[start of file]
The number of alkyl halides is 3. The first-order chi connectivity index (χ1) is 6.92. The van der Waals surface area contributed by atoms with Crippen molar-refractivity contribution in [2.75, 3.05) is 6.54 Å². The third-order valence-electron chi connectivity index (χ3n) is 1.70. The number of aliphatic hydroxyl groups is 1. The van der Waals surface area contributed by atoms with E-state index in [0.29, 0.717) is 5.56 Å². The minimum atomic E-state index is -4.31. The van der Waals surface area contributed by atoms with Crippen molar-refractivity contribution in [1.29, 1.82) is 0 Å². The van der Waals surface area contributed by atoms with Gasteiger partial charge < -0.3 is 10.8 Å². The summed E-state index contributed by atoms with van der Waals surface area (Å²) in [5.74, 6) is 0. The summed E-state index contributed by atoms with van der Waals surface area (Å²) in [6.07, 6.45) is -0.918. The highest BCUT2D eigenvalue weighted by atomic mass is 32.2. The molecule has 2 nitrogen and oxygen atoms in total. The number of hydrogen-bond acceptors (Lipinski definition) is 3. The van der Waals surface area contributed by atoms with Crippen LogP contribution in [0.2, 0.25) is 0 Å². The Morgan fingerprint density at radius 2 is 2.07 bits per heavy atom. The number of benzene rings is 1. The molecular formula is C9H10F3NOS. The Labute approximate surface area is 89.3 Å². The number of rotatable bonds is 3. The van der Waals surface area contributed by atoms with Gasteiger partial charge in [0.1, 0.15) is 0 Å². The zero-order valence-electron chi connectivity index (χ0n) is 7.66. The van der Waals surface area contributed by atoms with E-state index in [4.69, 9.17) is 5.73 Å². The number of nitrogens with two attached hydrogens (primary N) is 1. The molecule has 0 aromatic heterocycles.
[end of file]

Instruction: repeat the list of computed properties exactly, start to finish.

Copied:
The number of alkyl halides is 3. The first-order chi connectivity index (χ1) is 6.92. The van der Waals surface area contributed by atoms with Crippen molar-refractivity contribution in [2.75, 3.05) is 6.54 Å². The third-order valence-electron chi connectivity index (χ3n) is 1.70. The number of aliphatic hydroxyl groups is 1. The van der Waals surface area contributed by atoms with E-state index in [0.29, 0.717) is 5.56 Å². The minimum atomic E-state index is -4.31. The van der Waals surface area contributed by atoms with Crippen molar-refractivity contribution in [1.29, 1.82) is 0 Å². The van der Waals surface area contributed by atoms with Gasteiger partial charge < -0.3 is 10.8 Å². The summed E-state index contributed by atoms with van der Waals surface area (Å²) in [5.74, 6) is 0. The summed E-state index contributed by atoms with van der Waals surface area (Å²) in [6.07, 6.45) is -0.918. The highest BCUT2D eigenvalue weighted by atomic mass is 32.2. The molecule has 2 nitrogen and oxygen atoms in total. The number of hydrogen-bond acceptors (Lipinski definition) is 3. The van der Waals surface area contributed by atoms with Crippen LogP contribution in [0.2, 0.25) is 0 Å². The Morgan fingerprint density at radius 2 is 2.07 bits per heavy atom. The number of benzene rings is 1. The molecular formula is C9H10F3NOS. The Labute approximate surface area is 89.3 Å². The number of rotatable bonds is 3. The van der Waals surface area contributed by atoms with Gasteiger partial charge in [0.1, 0.15) is 0 Å². The zero-order valence-electron chi connectivity index (χ0n) is 7.66. The van der Waals surface area contributed by atoms with E-state index in [4.69, 9.17) is 5.73 Å². The number of nitrogens with two attached hydrogens (primary N) is 1. The molecule has 0 aromatic heterocycles.